“Sleep when baby sleeps!”
No fewer than seven people advised me to “sleep when baby sleeps,” when I was pregnant with my eldest. I quickly learnt that this wouldn’t be even remotely possible unless someone fitted me with a magic f***ing button I could press to send myself instantly off to the land of nod while standing in an upright position at the kitchen sink.
Oh, and I’d need another button to magically wake up 7 minutes later when baby woke up.
After a few days, I decided that was utterly ludicrous and it simply wouldn’t work for me. Both my babies have been short frequent nappers (though fortunately my youngest is proving a better night sleeper).
Turns out that isn’t the only s**t advice that people dole out to pregnant women and Mothers with young children. Here are a few other gems I was given:
Ignore the Tantrums… ALWAYS Ignore Them
So, my 2 year old is currently having a meltdown in the frozen food aisle of Tesco. It’s a Saturday. The supermarket is very, very busy and he is lying across the entire aisle screaming. What do I do?
A) Ignore him. Follow the advice. Of course it’s reasonable to just leave said child screaming in supermarket. After all, he only wants attention.
B) Pick him up and remove him from the supermarket as he kicks and screams. Abandon the trolley. The shopping can wait until the middle of the night when my husband can come back to the supermarket alone.
C) Bribe him. Pick him up. Console him. Give him my iPhone and a biscuit from the pack I’ve just picked up and place him gently in the trolley seat to restrain him.
It’s C, by the way. It’s always C. Because it isn’t always feasible to put the text book parenting advice to the test. Yes, we ignore tantrums in the house. But when we’re out and about, I’m taking the easy option. Bribery works. And I don’t hate myself enough to stand around the frozen food aisle waiting for a tantrum to pass while Marjory who lived next door to my Nan looks at me like I just killed her puppy.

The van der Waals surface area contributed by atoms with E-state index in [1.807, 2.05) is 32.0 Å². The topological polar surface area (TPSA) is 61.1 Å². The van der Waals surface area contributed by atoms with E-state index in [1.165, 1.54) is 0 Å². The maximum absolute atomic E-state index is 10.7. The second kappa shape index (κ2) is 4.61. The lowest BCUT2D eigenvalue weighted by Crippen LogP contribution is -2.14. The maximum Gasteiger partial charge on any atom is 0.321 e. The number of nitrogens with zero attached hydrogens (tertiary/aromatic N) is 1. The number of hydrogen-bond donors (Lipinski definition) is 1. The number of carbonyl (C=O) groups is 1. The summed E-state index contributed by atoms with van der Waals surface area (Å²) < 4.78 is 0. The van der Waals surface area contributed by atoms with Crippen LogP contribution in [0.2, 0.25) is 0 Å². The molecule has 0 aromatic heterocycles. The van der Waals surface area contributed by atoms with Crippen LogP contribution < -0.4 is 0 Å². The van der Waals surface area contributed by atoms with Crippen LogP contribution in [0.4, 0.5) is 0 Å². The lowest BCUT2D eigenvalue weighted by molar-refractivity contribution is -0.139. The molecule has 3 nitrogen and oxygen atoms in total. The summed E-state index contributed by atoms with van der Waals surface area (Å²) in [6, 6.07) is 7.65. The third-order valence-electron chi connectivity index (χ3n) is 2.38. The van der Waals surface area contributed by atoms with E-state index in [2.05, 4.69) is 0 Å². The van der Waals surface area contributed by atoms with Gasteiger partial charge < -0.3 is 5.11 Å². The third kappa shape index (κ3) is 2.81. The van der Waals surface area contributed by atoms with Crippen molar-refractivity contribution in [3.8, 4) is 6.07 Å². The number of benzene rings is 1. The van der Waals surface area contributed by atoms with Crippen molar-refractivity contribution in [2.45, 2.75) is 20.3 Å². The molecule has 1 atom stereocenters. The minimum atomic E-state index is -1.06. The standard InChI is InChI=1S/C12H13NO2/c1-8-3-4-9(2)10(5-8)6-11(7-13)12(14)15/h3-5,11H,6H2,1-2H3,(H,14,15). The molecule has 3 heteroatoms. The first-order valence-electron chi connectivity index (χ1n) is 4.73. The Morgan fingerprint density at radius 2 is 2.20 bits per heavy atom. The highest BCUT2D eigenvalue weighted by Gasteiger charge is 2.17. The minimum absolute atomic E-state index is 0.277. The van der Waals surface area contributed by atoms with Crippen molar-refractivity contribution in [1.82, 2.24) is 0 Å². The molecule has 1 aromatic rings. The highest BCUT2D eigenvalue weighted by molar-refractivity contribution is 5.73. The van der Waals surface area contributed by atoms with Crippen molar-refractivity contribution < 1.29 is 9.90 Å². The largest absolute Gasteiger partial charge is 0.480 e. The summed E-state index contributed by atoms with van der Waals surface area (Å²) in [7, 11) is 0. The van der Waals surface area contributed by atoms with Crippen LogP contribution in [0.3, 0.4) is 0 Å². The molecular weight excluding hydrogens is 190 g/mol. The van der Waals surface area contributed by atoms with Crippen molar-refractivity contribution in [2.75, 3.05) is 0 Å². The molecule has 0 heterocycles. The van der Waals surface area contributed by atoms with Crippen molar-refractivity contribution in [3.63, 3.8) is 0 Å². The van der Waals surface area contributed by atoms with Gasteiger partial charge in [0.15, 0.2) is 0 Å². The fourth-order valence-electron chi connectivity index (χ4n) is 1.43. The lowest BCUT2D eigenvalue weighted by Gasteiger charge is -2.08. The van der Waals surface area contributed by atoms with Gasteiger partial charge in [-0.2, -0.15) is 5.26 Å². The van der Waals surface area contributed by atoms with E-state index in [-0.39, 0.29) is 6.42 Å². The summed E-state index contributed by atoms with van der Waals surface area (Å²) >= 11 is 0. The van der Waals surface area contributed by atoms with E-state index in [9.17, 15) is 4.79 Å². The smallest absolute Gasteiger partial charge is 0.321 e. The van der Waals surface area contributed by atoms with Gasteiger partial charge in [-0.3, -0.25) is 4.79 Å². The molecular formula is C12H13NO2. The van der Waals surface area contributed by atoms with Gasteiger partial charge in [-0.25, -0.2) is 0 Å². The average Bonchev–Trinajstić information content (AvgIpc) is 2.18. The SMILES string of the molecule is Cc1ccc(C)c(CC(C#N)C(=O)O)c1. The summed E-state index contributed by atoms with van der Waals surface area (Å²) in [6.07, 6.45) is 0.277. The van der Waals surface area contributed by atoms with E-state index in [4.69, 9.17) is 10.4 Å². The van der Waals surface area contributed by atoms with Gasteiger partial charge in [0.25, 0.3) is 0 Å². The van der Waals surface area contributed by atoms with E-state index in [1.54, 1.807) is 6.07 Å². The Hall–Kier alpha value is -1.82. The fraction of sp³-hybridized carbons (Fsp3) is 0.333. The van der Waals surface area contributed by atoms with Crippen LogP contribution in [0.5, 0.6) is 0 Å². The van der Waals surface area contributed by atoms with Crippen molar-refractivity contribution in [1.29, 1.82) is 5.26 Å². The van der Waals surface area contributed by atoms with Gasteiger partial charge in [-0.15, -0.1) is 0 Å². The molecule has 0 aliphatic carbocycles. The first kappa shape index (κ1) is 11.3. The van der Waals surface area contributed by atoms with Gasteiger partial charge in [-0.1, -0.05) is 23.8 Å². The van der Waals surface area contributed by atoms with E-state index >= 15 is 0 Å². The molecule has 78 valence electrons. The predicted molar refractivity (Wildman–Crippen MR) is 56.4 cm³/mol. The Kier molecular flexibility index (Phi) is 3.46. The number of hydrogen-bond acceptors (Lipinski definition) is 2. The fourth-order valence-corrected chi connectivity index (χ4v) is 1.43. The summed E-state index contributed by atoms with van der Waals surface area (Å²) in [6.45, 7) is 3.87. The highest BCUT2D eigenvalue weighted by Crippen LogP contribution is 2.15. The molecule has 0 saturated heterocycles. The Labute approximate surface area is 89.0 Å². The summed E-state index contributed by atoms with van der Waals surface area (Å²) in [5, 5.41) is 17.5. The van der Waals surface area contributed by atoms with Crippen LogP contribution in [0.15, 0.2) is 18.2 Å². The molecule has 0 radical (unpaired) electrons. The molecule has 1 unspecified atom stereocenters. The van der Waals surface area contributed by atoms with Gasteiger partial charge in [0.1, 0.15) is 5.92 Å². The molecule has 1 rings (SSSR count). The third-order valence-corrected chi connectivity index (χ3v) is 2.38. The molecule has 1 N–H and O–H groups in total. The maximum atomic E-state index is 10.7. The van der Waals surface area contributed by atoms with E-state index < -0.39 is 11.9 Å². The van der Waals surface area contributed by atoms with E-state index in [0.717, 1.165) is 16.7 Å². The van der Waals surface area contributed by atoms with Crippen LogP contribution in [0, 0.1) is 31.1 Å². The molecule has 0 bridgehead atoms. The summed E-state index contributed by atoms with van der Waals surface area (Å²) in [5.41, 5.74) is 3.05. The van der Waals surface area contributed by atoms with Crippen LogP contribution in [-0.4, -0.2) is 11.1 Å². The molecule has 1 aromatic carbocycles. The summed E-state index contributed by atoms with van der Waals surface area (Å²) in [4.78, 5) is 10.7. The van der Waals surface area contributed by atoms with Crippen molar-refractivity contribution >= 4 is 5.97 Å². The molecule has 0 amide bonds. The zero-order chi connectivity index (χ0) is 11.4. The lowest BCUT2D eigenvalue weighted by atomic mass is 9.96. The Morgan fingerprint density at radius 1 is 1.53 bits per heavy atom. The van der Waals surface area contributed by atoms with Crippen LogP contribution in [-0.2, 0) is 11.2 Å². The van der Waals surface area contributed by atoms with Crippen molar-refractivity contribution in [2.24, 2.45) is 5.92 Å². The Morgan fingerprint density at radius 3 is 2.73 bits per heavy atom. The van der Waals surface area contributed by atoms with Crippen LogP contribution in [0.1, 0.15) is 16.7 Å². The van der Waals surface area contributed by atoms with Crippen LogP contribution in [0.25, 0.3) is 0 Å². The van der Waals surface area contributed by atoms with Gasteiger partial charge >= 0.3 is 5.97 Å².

Don’t hold them too much…it’s a rod for your own back
I’ve never really understood how the phrase, ‘to make a rod for your own back,’ came about. But I heard it a lot when my eldest was a tiny baby.
“Don’t let him sleep on you! He’ll get used to it. It’s a rod for your own back!”
“3 months and he’s still waking for milk? Don’t feed him more than once at night. You’re making a rod for your own back!”
“If you hold him too much during the day, you’ll have problems at night. Rod for your own back!”
What the f**k are you people talking about?! Like I have time to make rods when I’m changing nappies a dozen times a day, cleaning a house and trying to remain at least a little bit civilised.
Seriously though, I quickly realised with my first that nothing mattered more to me than those little moments during the day just watching him sleep on my chest. And yes, he was a terrible sleeper. But we’ve been the same with our youngest and he’s a great sleeper. So I don’t believe cuddles, letting them nap on you during the day and “holding them too much,” is a thing to worry about.
And if it turns out I’m wrong? So what? I enjoyed months and months of teeny baby cuddles and I’ll cherish those memories forever.
Don’t Let Them Watch TV or Use an iPad – Screens Are Bad
Do you know what? I accept that screens are not great for tots. But our eldest is two and he loves watching TV or playing games on the iPad.
And I am NOT supermum. If I need to feed the baby or need my hyperactive two year to sit still for 5 minutes, and an iPad or the TV will do the trick, then he can have one.
He gets outdoor time every single day. He gets creative craft time daily. He gets books and stories every single day and educational games too. So I’m way beyond trying to keep him away from screens like they have some sort of contagious disease. And I’m way beyond feeling guilty if he spends some time each day watching videos or CBeebies.
Screens are a fact of life. How can you expect your tot not to be curious about them when you’ve got one you keep in your pocket everywhere you go?!
I think advice like the above is silly. Everything in moderation! Advising people to just blanket ban things is just guilt or stress inducing. Screens are only bad if they’re not moderated and they’re used too much.
Our son’s iPad games have helped him learn all sorts when coupled with playing with Mummy and Daddy and reading.
Evangelical Advice in General
Everyone means well. But idealist advice, I found, just caused stress in the early days. I wish someone had just said to me:
- Survive the first month however you need to
- Just accept that you’ll be sleep deprived for some time
- Drink coffee. Lots of coffee.
- Things will get easier
- Don’t feel guilty if you sit your tot in front of the telly for a few minutes
- Cherish every moment
- Try and make 5 minutes for yourself every single day to just sit and read a trashy magazine or have a cup of tea
But I don’t suppose caffeine and TV is ever likely to be advocated by the professionals any time soon, eh?